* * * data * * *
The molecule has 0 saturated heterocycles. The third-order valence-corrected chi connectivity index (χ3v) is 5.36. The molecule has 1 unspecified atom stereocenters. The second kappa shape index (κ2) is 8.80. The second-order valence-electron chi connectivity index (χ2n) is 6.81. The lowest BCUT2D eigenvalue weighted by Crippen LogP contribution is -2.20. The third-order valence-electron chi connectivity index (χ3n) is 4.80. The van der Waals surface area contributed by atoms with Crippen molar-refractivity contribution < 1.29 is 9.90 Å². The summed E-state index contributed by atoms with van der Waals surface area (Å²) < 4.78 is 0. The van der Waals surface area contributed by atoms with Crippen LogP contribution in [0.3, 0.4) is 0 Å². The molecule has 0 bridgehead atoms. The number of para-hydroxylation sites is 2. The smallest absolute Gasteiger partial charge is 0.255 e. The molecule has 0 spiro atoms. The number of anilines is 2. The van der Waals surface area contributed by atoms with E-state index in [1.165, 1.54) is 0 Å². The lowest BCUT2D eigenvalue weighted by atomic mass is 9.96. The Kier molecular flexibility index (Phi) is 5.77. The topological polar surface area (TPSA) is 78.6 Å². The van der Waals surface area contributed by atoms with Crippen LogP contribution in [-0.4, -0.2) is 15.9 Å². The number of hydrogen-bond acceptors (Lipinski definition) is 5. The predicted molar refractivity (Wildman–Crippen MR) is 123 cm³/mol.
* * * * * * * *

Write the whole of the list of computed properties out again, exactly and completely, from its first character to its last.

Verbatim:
The molecule has 0 saturated heterocycles. The third-order valence-corrected chi connectivity index (χ3v) is 5.36. The molecule has 1 unspecified atom stereocenters. The second kappa shape index (κ2) is 8.80. The second-order valence-electron chi connectivity index (χ2n) is 6.81. The lowest BCUT2D eigenvalue weighted by Crippen LogP contribution is -2.20. The third-order valence-electron chi connectivity index (χ3n) is 4.80. The van der Waals surface area contributed by atoms with Crippen molar-refractivity contribution < 1.29 is 9.90 Å². The summed E-state index contributed by atoms with van der Waals surface area (Å²) < 4.78 is 0. The van der Waals surface area contributed by atoms with Crippen LogP contribution in [0.3, 0.4) is 0 Å². The molecule has 0 bridgehead atoms. The number of para-hydroxylation sites is 2. The smallest absolute Gasteiger partial charge is 0.255 e. The molecule has 0 spiro atoms. The number of anilines is 2. The van der Waals surface area contributed by atoms with E-state index in [1.165, 1.54) is 0 Å². The lowest BCUT2D eigenvalue weighted by atomic mass is 9.96. The Kier molecular flexibility index (Phi) is 5.77. The topological polar surface area (TPSA) is 78.6 Å². The van der Waals surface area contributed by atoms with Crippen LogP contribution in [-0.4, -0.2) is 15.9 Å². The number of hydrogen-bond acceptors (Lipinski definition) is 5. The predicted molar refractivity (Wildman–Crippen MR) is 123 cm³/mol.